How dare anyone question the spoofers?
I have heard of academics putting pressure on PhD students to do research that suits them.
We should use the Israeli template over say a 5-year period — at least there would be a sytem that would be understood and projects would be selected for support according to understood criteria.
The total Israeli budget for the two year term ranges between US $350,000 to US $600,000. Budget for Biotech incubators (under directive 8.4) may be up to $1,800,000 for three years.
85% of the approved budget provided as a grant or a soft loan.
For Biotech incubators: 80% of approved budget provided as a soft loan.
A Singapore scheme aims to provide up to 85% co-funding in each startup in the incubator’s portfolio up to a maximum of SG$500,000. However, the incubator is required to invest the remaining amount of at least 15 percent, although there is an option for the incubator to buy out NRF’s share in the start-up within three years of investment.
The scheme is part of the S$360 million National Framework for Innovation and Enterprise (NFIE) announced in March 2008 to strengthen innovation and entrepreneurship in Singapore, and the Singapore National Research Foundation says it’s actually modelled after Israel’s successful Technological Incubator Programme.
@ Sarah Carey
“This innovation fund won’t work if they are too greedy. Its success will depend on NOT making too much money out of their investment. That will reduce its “success” on the balance sheet, but if the process results in a few decent companies being created, then the state will benefit, but indirectly. I think that’s the bit the economists generally can’t handle.
The model here is Stanford, which earns a tiny amount of its revenue from its campus companies because of its simple licensing system, but earns big through reputation and donations in the long term.”
The main reason that Ireland is different to the US and why the Stanford experience does not transfer is that you are missing a key point.
When the US invest Public money to Rand D and then allow Private enterprise to pick up the genuine innovations it does as you say have a long term indirect benefit. The reason it does it this way is more ideological than anything else. But the reason for that is Simple.
They are American owned companies and pay taxes and create Jobs in the US. You are suggesting that Ireland use the same policy but the problem is that it is not Irish companies who pick up the IP and innovations. Its usually the foreign multinationals.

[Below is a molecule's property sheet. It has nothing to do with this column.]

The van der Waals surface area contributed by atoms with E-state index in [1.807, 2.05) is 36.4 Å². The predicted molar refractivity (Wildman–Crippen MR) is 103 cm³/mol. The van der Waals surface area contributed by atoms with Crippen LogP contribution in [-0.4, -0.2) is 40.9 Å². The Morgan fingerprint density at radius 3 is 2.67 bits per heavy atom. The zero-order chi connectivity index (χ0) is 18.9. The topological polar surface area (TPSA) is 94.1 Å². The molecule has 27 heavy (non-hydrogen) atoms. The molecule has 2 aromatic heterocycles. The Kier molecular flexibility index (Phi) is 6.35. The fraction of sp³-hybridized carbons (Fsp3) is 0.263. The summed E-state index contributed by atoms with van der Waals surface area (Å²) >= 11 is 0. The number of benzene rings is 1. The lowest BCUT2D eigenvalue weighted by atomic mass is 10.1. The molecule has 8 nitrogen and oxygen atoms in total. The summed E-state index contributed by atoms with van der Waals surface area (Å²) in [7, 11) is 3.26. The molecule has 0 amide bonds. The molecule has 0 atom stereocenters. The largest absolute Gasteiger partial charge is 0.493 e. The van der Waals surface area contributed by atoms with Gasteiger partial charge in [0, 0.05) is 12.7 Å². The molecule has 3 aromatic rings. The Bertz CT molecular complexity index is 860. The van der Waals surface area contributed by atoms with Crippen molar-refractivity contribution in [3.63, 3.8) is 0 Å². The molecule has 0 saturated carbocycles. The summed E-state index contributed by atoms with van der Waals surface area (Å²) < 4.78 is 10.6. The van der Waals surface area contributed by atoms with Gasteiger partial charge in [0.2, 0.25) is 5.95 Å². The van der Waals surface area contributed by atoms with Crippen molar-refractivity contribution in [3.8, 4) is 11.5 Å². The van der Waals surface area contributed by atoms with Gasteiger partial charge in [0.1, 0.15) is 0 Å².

I think the state should be looking for a % of any value in the IP. If a start up with a bright idea are receiving investment it is the least any Angel/Venture capitalist would require. Or am I wrong?
Israeli academic salaries are much lower than those in Ireland – Israeli universities often complain about a hemorrhage of young staff to the US and even the UK. Despite this VC inwards in Israel in the 08/09 period was exceptional. You can grab a an official VC and technology report from the web. Wearing a different hat some time back I drew both Lenihan’s and Varadkar’s attention to Israeli achievements not as a model but as heuristic.
But that problem is simply solved by making it a condition that the companies are Irish owned. Now many Irish software companies will officially headquarter in the US and keep a sales force etc out there. The Israelis do the same thing. Register the companies in the US (usually Delaware) and open a big office in the Valley, but the high value jobs (R&D) are kept in Israel.
Of course, as the company develops you can’t dictate who they sell it to, but take Iona as an example Fair enough it ended up a subsidiary of Progress (who have now closed the office here ) but for 15 years there was a really good engineering base here in Dublin.
btw, the US doesn’t fund research so that it creates jobs – they do it so the US gov can buy the technology – its the technology they are after. So the Military funds computer science, The Depart of Energy funds Physics, Department of Health biotech etc.
As for owning the IP, why not just own shares? I’ll go check with my Angel/VC contacts about the exact ownership structure…..back in a jiffy…
This is what irishecomony.ie like to edit.
That would be “edit out” of debate.